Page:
According to new research by ComRes published today, half of UK adults (50%) say, when thinking about the potential benefits to them/their family, upgrading Britain’s national broadband network should be the Government’s main priority out of all the projects tested. The poll, commissioned by the campaign to ‘Fix Britain’s Internet’, found that that the demand to prioritise better broadband (50%) dramatically outstrips Britons’ appetite for Hinkley Point C nuclear power station (16%), a new runway for an airport in the South East of England (11%) and HS2 (9%).
The poll also starkly highlighted that British adults are concerned about the impact of the monopoly-status of Britain’s broadband on consumers, with three in five (61%) saying that one broadband provider owning and controlling the national broadband network would have a negative impact on consumers in Britain. A significant minority (37%) also agree that it is a concern that their internet connection may not be able to cope with their future technological needs.
Yesterday it was revealed that Sharon White, the CEO of Ofcom, had so far received over 75,000 responses to the consultation into major reforms of Openreach (the network division of BT) – one of the largest public responses to an Ofcom consultation ever recorded. Politicians from across the country have also seen vocal support for rapid improvements to British broadband, with all MPs having had at least one letter from a constituent backing the campaign, with the following MPs seeing the greatest outcry:
This latest research is part of the nationwide campaign to ‘Fix Britain’s Internet’, which is calling for fast, reliable broadband for everyone which it believes could be best achieved by the structural separation of Openreach from BT Group. Sharing the concerns of the millions of people across the country who still feel they are limited by poor internet, the campaign members – Sky, TalkTalk, Three, Vodafone and FCS – have said they want to bring better internet connectivity to British communities and help future-proof the UK’s digital economy.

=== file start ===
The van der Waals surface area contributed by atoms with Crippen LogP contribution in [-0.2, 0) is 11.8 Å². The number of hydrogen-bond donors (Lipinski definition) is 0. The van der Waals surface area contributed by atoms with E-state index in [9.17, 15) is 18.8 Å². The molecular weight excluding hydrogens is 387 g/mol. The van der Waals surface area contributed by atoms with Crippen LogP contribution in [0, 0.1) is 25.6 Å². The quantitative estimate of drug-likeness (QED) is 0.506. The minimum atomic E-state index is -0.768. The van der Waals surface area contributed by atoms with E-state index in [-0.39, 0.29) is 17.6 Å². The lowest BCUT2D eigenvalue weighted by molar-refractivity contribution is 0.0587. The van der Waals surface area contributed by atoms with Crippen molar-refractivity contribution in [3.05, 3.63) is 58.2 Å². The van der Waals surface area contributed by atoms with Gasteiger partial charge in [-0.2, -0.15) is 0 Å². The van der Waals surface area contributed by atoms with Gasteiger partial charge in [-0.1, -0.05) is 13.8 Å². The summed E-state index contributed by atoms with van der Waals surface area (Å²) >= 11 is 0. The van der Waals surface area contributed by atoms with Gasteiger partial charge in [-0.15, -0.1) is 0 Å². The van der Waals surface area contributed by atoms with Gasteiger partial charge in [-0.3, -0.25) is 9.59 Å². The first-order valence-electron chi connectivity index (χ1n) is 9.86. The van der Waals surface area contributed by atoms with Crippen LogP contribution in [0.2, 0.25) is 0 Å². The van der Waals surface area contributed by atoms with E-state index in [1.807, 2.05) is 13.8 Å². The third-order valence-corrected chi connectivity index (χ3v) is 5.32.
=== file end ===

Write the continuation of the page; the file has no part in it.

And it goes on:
Charlie Elphicke, MP for Dover and Deal, said: "Instead of spending taxpayers' cash on more runways and railways for London, the Government should turbocharge the towns and regions of England. That means more money for local roads and superfast broadband for every home and small business.
“It’s simply unacceptable that many towns and villages across the country are left cut off. Bloated BT appears more interested in blowing billions on TV football rights than giving every family in Britain proper broadband.
"The Government and Ofcom should act on the British people's call for BT to broken up and prices cut."
A spokesperson from the FBI campaign said: “We know people value their internet connection, but even we were shocked at how strongly they prioritise it over other infrastructure. For a comparable cost to some of these projects, and significantly less than others, Britain could have the best broadband in the world. Runways, power stations, and railways are important, of course; but, like the rest of our economy today, they are they are all underpinned by Britain’s digital success. If Britain is going to truly be a country for everyone, we must prioritise those things which do the most good, for the most people. Clearly Britons feel that the internet comes top of their list.”
Notes to editors: